General comments


Please leave any comments you have about the conference or about collections of papers below.

5 responses

  • Paul Tulloch says:

    Could we have a theme focused on the political economy of data collection and information democracy- the case of Canada- when leaders destroy multi-billion dollar historical data collection vehicles. What are the social and economic losses of information and collection vehicle destruction.

  • Rod Allison says:

    Numbers are given for what is known as the informal economy. For instance, I have read that 90% of the Angolan economy in the late-1990s was underground and not included in that country’s official statistics as used by the U.N. et al –how they make this 90% estimate I do not know! If that is the case, and assuming that reasonably accurate demographic data is forthcoming, per capita GDP data must be seriously understated, although given what is going on there, poverty is indeed very severe, while economic polarization is extreme. And this is only one small example. Given the circumstances, what use are the data we see neatly assembled under the names of the international agencies, US data collection agencies, the CIA, etc. for GDP, trade (also highly “informalized”), and so on? The data collection procedure suggests a massive alienation of reality, an alienation of humanity, in fact. The measurement of what can be measured may be marvellous, but how much is unmeasured and non-measurable? That’s what I find more interesting.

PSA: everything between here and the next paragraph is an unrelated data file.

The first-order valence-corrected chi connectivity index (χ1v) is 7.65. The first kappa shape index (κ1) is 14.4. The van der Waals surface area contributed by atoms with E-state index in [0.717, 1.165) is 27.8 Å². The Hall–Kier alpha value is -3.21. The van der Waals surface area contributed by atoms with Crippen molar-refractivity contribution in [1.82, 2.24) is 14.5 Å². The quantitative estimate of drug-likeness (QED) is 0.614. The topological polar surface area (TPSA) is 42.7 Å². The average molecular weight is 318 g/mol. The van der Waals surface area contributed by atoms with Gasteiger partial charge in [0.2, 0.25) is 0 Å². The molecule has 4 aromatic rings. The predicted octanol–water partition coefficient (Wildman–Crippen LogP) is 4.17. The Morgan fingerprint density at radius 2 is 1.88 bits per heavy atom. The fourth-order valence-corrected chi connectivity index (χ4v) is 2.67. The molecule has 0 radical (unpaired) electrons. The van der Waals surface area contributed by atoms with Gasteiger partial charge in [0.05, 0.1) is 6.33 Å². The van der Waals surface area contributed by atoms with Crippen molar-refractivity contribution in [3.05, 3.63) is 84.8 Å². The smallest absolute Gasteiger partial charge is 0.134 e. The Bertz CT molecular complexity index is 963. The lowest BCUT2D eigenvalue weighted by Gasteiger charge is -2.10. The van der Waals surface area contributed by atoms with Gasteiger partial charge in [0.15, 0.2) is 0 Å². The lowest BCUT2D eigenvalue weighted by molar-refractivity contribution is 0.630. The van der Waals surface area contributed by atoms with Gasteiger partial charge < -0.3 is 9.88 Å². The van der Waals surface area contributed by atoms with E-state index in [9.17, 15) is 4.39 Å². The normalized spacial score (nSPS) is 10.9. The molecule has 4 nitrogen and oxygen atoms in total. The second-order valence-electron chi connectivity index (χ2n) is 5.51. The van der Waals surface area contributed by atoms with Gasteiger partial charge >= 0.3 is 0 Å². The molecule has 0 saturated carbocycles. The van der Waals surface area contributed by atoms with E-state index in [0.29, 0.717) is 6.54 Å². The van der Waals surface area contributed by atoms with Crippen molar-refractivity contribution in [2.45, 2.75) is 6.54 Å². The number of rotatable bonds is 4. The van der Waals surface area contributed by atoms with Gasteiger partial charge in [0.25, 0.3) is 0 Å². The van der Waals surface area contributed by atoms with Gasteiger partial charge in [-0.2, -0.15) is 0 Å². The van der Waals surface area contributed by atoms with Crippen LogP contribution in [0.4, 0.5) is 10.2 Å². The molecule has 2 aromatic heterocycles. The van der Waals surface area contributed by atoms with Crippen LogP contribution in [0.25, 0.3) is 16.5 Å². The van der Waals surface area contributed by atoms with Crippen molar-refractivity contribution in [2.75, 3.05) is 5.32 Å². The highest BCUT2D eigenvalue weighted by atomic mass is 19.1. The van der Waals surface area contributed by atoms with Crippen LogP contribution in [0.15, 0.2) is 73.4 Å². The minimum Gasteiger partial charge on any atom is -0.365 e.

• With the emergence of peer production, a wholly new range of ‘contributory metrics’ are being developed by open production communities, to measure and eventually reward contributions. We call these ‘open value network accounting’ or ‘p2p accounting’ for short.

    We have a collection of information on these emerging metrics which we keep at

    Michel Bauwens, P2P Foundation

  • Alan Harvey says:

    I wonder how long this conference will be open. A couple of paper topics recommend themselves to me:

    (1) U.S. GDP adjusted for health care outputs, rather than inputs. The output of the health care industry in the United States is assumed to be the value of its inputs. Clearly the outcomes by objective measures of life expectancy, infant mortality, etc., are below most other advanced industrial nations. If GDP were adjusted to reflect this, it would be six to ten percent below its official rate. What does that look like over time? And the obvious political ramifications.

    (2) Similarly, public investment is assumed to be the value of the inputs, not the output. When we are dealing with public goods, which are not depletable to a greater or lesser extent, the value of the goods is a multiple of the costs of production. Stiglitz has made the point repeatedly that these investments would be made in a minute by the private sector if the returns could be captured. But public goods are to a greater or lesser extent not excludable as well. Can the value of public investment or the cost of its depreciation be calculated convincingly? What would GDP look like with this adjustment?